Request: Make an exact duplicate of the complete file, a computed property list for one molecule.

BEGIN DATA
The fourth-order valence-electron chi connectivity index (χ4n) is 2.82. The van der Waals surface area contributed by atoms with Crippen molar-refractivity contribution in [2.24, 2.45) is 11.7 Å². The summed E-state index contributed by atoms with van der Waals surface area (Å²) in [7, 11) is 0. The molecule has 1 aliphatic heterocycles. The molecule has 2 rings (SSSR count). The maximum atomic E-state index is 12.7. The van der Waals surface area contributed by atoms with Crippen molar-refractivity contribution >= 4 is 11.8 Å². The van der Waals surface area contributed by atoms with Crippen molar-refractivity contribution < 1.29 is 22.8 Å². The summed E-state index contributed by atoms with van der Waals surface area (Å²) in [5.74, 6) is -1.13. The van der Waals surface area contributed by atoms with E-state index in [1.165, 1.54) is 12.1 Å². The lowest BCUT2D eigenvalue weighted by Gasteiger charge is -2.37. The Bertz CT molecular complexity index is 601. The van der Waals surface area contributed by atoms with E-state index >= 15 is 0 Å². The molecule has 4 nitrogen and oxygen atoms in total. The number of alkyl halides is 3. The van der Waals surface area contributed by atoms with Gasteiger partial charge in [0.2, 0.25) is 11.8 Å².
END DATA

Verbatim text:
The fourth-order valence-electron chi connectivity index (χ4n) is 2.82. The van der Waals surface area contributed by atoms with Crippen molar-refractivity contribution in [2.24, 2.45) is 11.7 Å². The summed E-state index contributed by atoms with van der Waals surface area (Å²) in [7, 11) is 0. The molecule has 1 aliphatic heterocycles. The molecule has 2 rings (SSSR count). The maximum atomic E-state index is 12.7. The van der Waals surface area contributed by atoms with Crippen molar-refractivity contribution >= 4 is 11.8 Å². The van der Waals surface area contributed by atoms with Crippen molar-refractivity contribution < 1.29 is 22.8 Å². The summed E-state index contributed by atoms with van der Waals surface area (Å²) in [5.74, 6) is -1.13. The van der Waals surface area contributed by atoms with E-state index in [1.165, 1.54) is 12.1 Å². The lowest BCUT2D eigenvalue weighted by Gasteiger charge is -2.37. The Bertz CT molecular complexity index is 601. The van der Waals surface area contributed by atoms with E-state index >= 15 is 0 Å². The molecule has 4 nitrogen and oxygen atoms in total. The number of alkyl halides is 3. The van der Waals surface area contributed by atoms with Gasteiger partial charge in [0.2, 0.25) is 11.8 Å².